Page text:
By Georgiana Vines, diversity committee vice chair
The Dec. 23 issue of the Columbia Journalism Review has an article that no clear consensus has yet emerged in the news media on how to describe immigrants to the U.S. who are not here legally. The story by Rui Kaneya, CJR’s correspondent for Illinois and Indiana, is a reminder that news reporters and editors need to think about terms they are using.
Here is some of what he reported:
“As style manual changes go, it was big news. ‘Illegal immigrant,’ a phrase long used for people living in the country without authorization, was no longer ‘sanctioned’ in Associated Press copy, the wire service declared in April 2013. Its influential Stylebook was updated to read, in part: Except in direct quotes essential to the story, use illegal only to refer to an action, not a person: illegal immigration, but not illegal immigrant. The change was part of a broader effort to avoid ‘labeling people,’ said Kathleen Carroll, AP’s executive editor, but the move seemed clearly a concession to advocates for immigrants who argued it was offensive to describe a person or group of people as ‘illegal.’ Within weeks, major newspapers like the Chicago Tribune, the Los Angeles Times, and USA Today followed AP’s lead and abandoned the phrase, and it seemed likely more would follow. The Stylebook ‘is the last word on journalistic practice, so it’s particularly important for the AP to set this standard,’ Rinku Sen, publisher of the website Colorlines, which had coordinated a campaign to ‘Drop the I-Word,’ said at the time. ‘This should put the debate to rest.’ ”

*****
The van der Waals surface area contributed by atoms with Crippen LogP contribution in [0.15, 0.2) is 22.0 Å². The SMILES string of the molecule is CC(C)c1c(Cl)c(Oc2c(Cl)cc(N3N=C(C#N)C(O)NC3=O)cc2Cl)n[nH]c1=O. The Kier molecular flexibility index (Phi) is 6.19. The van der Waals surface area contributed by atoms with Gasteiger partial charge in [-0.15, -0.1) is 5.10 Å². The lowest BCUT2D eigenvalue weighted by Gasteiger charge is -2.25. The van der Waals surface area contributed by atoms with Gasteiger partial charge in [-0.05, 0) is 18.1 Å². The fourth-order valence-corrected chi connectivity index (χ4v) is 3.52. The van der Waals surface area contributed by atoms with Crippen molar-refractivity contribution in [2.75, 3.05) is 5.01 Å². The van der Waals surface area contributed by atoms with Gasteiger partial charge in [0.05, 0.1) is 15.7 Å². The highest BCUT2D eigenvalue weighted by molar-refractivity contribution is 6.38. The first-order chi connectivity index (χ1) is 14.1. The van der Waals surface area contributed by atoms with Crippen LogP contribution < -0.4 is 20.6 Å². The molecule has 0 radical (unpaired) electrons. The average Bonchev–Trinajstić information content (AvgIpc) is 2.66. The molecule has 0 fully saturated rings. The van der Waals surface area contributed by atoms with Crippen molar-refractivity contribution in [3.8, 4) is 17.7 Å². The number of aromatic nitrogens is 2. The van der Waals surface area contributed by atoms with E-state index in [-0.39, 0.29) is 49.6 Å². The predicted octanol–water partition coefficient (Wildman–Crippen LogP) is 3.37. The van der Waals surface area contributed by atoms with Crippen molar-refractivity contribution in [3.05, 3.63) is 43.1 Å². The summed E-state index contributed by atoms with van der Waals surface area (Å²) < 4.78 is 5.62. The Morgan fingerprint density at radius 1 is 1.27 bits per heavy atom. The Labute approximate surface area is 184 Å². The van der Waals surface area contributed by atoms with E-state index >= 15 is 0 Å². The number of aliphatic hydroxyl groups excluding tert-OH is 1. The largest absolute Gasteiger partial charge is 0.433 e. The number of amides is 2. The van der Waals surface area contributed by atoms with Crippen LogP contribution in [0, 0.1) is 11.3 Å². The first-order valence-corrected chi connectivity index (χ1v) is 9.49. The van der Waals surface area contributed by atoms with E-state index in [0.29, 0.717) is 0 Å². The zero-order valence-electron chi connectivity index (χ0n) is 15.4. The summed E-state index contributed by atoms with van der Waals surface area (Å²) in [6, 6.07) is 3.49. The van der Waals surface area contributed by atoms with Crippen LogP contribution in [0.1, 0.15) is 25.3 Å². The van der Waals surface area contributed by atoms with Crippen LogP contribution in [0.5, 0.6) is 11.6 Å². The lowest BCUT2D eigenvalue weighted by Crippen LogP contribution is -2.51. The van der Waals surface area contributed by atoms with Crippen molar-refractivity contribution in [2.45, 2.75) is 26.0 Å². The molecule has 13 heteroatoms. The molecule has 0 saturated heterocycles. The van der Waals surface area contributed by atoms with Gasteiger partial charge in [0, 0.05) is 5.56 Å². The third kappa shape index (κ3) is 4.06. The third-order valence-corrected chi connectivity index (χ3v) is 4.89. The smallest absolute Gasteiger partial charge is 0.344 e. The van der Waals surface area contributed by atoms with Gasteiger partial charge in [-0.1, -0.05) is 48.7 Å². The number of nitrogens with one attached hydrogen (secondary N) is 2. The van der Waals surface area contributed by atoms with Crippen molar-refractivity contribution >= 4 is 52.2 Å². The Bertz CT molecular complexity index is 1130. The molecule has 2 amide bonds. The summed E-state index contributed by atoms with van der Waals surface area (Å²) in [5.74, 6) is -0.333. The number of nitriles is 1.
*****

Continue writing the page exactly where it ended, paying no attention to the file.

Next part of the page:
Kaneya’s research shows that “illegal immigrant” hasn’t been banned and even has cropped up in AP copy despite the directive. Again from Kaneya’s story: “ ‘Alas, we are not perfect,’ said Paul Colford, an AP spokesman. Asked about a couple of these stories, he described them as ‘lapses from AP style.’”
He found Gannett allows local autonomy on matters of sensitivity with one paper using “undocumented” or “unauthorized” and finally “illegal immigrants.”
Kaneya summarizes that it’s not surprising that “illegal immigrant” lingers even after the shift in AP style. “Margaret Sullivan, the New York Times public editor, argued in its favor in 2012, writing that it was “clear and accurate,” while the alternatives were not,” he wrote.
All of this is a reminder that we are supposed to choose our words carefully whether it’s describing someone from another country and how they got to the U.S. or we’re writing about a person who has developmental disorders. Links to a number of these discussions can be found in the Diversity Style Guides Roundup at http://www.spj.org/divws2.asp.
Read the CJR article, ‘Illegal,’ ‘undocumented,’ or something else? No clear consensus yet” at http://bit.ly/1Hh22R7
Georgiana Vines is vice chair of the SPJ Diversity Committee and a retired associate editor of the Knoxville News Sentinel.